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George Lucas' Reaction To Carrie Fisher's Death Shows The 'Star Wars' Creator's Respect For The Actress


Carrie Fisher was just 19 when her gig as Princess Leia in the original Star Wars trilogy catapulted her to household name status in 1977. It was a role that would define her career and that she would revisit in various forms throughout her life. In fact, when she died at 60 Tuesday morning, she had just released a memoir chronicling her experiences starring in the films. And, a new Star Wars installment in which she reprises the role is due to hit theaters in December 2017. Her life has been so intertwined with that of her character that she's joked that the Star Wars creator "stole" her identity — but George Lucas' reaction to Carrie Fisher's death shows the immense respect he had for her, and why she's an irreplaceable actress and writer.

In a statement to E! News shortly after the world learned that Fisher had died of a massive heart attack, Lucas celebrated the woman who elevated Princess Leia to icon level:

The heartfelt sentiment exemplifies the close relationship the two shared over the course of filming the blockbuster franchise together, and is a testament to Fisher's brilliance in front of the camera, as well as behind the scenes as a celebrated script doctor who even helped Lucas to spice up the script for Return of the Jedi, as she told The Daily Beast's Marlow Stern last December.

Fisher and Lucas undoubtedly had plenty of time to get to know each other well over the years, and she became a trusted sounding board for the Star Wars creator. She wouldn't reveal during her interview with Stern which parts of the Star Wars prequels she tweaked at Lucas' request, but said she did have a hand in revising and improving them, according to The Daily Beast:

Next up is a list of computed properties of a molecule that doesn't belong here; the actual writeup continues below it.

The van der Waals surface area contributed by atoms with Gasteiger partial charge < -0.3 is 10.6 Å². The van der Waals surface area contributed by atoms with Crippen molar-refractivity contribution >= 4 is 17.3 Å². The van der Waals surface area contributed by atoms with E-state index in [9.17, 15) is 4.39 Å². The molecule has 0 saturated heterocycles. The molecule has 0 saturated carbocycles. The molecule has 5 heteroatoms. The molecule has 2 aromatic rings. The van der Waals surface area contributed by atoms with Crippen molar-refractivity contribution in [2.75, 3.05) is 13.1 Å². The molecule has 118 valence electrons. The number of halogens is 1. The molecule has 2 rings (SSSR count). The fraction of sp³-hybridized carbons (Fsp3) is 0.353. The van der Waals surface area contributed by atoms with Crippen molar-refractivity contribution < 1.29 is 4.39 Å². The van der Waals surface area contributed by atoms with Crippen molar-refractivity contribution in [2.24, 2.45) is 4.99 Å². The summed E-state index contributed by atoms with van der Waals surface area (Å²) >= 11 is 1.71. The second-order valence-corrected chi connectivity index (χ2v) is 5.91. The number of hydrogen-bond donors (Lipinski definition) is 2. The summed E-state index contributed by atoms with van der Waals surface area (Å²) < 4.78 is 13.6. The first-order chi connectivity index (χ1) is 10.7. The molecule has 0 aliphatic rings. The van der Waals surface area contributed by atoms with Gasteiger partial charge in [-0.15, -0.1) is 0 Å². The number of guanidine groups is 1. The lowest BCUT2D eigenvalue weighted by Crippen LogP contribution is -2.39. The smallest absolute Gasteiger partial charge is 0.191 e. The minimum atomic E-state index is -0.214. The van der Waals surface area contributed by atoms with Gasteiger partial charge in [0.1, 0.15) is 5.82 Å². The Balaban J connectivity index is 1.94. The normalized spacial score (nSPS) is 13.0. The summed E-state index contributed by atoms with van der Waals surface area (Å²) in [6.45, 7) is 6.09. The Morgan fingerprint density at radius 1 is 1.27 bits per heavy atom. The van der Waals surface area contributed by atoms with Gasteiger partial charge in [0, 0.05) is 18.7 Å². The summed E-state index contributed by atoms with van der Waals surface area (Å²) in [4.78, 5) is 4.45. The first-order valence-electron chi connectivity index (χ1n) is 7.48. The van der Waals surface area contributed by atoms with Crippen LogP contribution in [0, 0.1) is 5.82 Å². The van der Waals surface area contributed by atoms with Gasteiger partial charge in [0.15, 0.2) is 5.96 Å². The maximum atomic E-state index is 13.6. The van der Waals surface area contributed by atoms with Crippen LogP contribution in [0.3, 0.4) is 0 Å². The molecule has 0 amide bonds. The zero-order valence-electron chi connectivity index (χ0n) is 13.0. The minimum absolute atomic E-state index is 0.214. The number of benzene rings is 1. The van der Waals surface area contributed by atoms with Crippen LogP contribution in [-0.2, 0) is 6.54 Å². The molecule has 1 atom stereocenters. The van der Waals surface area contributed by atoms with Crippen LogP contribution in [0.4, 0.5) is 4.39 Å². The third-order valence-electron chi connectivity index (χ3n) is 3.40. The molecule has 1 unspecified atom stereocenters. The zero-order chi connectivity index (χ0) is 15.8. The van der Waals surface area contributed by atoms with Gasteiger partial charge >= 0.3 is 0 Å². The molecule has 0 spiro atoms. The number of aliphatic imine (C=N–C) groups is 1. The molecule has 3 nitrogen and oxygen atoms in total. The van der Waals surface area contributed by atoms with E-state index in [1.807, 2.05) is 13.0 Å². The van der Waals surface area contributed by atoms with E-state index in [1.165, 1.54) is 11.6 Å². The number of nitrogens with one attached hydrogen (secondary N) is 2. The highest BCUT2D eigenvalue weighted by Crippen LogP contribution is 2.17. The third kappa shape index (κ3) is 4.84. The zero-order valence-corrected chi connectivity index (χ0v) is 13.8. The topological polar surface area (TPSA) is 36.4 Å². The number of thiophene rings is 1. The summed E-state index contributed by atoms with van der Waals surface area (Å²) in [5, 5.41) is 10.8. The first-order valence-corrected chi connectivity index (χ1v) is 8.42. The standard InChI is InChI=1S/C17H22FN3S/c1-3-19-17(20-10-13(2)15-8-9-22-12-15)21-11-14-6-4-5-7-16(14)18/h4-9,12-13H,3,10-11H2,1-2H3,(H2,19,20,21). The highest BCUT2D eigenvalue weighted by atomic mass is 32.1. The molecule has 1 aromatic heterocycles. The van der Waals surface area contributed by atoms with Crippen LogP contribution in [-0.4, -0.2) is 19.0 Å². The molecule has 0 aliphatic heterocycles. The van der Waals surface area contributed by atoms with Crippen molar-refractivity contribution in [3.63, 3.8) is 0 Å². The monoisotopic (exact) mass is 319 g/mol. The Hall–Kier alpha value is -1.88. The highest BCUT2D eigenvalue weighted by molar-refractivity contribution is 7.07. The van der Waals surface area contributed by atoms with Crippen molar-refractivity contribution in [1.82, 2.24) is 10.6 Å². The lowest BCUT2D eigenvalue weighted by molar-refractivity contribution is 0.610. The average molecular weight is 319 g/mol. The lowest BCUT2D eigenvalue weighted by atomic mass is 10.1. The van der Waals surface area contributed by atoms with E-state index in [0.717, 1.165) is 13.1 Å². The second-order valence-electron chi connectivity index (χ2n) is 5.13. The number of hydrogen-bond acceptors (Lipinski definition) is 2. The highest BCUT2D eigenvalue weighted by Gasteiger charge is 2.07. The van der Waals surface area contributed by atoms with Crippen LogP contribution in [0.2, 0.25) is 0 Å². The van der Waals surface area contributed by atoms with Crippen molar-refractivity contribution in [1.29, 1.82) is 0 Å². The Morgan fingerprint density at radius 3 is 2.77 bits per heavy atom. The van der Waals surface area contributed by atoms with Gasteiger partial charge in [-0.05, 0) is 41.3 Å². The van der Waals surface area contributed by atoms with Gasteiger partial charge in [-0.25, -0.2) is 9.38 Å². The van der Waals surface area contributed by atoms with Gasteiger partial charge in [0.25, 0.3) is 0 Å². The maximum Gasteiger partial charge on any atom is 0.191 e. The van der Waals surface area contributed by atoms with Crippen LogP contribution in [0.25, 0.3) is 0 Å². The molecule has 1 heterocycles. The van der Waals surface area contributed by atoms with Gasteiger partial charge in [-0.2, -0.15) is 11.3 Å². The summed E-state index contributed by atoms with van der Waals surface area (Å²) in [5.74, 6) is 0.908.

Still, Fisher was aware that, on some level, Lucas was indebted to her after she signed away her likeness to him way back when she first took on the role. In a op-ed for Newsweek in 2011, she wrote that, because there was no merchandise associated with the films at the time she signed on, she doesn't get any compensation for the Princess Leia products — from socks to a brand of marijuana — that are sold today. "I’ve teased George Lucas about this over the years, but he’s never been apologetic," she wrote.

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BEVERLY HILLS, CA - JUNE 16: Producer George Lucas (R) accepts the Outstanding Special Class Animated Program award for 'Star Wars: The Clone Wars' from presenter Carrie Fisher onstage during The 40th Annual Daytime Emmy Awards at The Beverly Hilton Hotel on June 16, 2013 in Beverly Hills, California. (Photo by Kevin Winter/Getty Images)

When she went into cardiac arrest on that flight from London to Los Angeles Dec. 23, Fisher had been traveling to promote her latest book, The Princess Diarist, which is a reflection on her experiences playing Princess Leia, according to Vanity Fair. What's more, she was cast in her original role — this time with the title of "General" — in Star Wars Episode VIII, which is slated for a December 2017 release. Fans — and George Lucas — will have the chance to be enthralled by her anew one last time.